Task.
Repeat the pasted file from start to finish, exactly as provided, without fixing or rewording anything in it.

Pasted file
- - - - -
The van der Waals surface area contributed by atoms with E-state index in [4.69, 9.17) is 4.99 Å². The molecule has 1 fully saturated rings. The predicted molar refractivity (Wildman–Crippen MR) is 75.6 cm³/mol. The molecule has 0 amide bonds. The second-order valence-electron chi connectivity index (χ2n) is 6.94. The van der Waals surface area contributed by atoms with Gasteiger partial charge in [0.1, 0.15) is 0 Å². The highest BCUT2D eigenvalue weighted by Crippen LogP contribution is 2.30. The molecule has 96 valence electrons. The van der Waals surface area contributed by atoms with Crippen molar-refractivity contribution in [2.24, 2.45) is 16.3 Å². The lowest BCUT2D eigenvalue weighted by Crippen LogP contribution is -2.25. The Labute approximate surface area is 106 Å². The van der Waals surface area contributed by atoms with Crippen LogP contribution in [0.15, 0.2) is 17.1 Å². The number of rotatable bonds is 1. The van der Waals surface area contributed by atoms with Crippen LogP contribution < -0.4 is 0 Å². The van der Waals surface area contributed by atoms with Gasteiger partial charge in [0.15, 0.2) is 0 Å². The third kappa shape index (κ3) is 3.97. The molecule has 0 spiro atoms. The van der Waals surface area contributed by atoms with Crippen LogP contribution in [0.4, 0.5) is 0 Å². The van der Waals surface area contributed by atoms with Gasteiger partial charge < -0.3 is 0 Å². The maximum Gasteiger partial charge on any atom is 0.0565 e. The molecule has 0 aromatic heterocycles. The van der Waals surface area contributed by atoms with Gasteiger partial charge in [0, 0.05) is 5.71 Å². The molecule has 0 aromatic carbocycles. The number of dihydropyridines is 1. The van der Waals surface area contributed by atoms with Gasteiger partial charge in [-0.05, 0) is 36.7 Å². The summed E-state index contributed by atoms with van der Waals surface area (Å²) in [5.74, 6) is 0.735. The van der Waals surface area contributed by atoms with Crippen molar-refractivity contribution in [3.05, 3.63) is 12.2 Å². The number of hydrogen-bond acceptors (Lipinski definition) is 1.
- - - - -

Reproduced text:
The van der Waals surface area contributed by atoms with E-state index in [4.69, 9.17) is 4.99 Å². The molecule has 1 fully saturated rings. The predicted molar refractivity (Wildman–Crippen MR) is 75.6 cm³/mol. The molecule has 0 amide bonds. The second-order valence-electron chi connectivity index (χ2n) is 6.94. The van der Waals surface area contributed by atoms with Gasteiger partial charge in [0.1, 0.15) is 0 Å². The highest BCUT2D eigenvalue weighted by Crippen LogP contribution is 2.30. The molecule has 96 valence electrons. The van der Waals surface area contributed by atoms with Crippen molar-refractivity contribution in [2.24, 2.45) is 16.3 Å². The lowest BCUT2D eigenvalue weighted by Crippen LogP contribution is -2.25. The Labute approximate surface area is 106 Å². The van der Waals surface area contributed by atoms with Crippen LogP contribution in [0.15, 0.2) is 17.1 Å². The number of rotatable bonds is 1. The van der Waals surface area contributed by atoms with Crippen LogP contribution < -0.4 is 0 Å². The van der Waals surface area contributed by atoms with Gasteiger partial charge in [0.15, 0.2) is 0 Å². The third kappa shape index (κ3) is 3.97. The molecule has 0 spiro atoms. The van der Waals surface area contributed by atoms with Crippen LogP contribution in [0.4, 0.5) is 0 Å². The van der Waals surface area contributed by atoms with Gasteiger partial charge < -0.3 is 0 Å². The maximum Gasteiger partial charge on any atom is 0.0565 e. The molecule has 0 aromatic heterocycles. The van der Waals surface area contributed by atoms with Gasteiger partial charge in [0, 0.05) is 5.71 Å². The molecule has 0 aromatic carbocycles. The number of dihydropyridines is 1. The van der Waals surface area contributed by atoms with Gasteiger partial charge in [-0.05, 0) is 36.7 Å². The summed E-state index contributed by atoms with van der Waals surface area (Å²) in [5.74, 6) is 0.735. The van der Waals surface area contributed by atoms with Crippen molar-refractivity contribution in [3.05, 3.63) is 12.2 Å². The number of hydrogen-bond acceptors (Lipinski definition) is 1.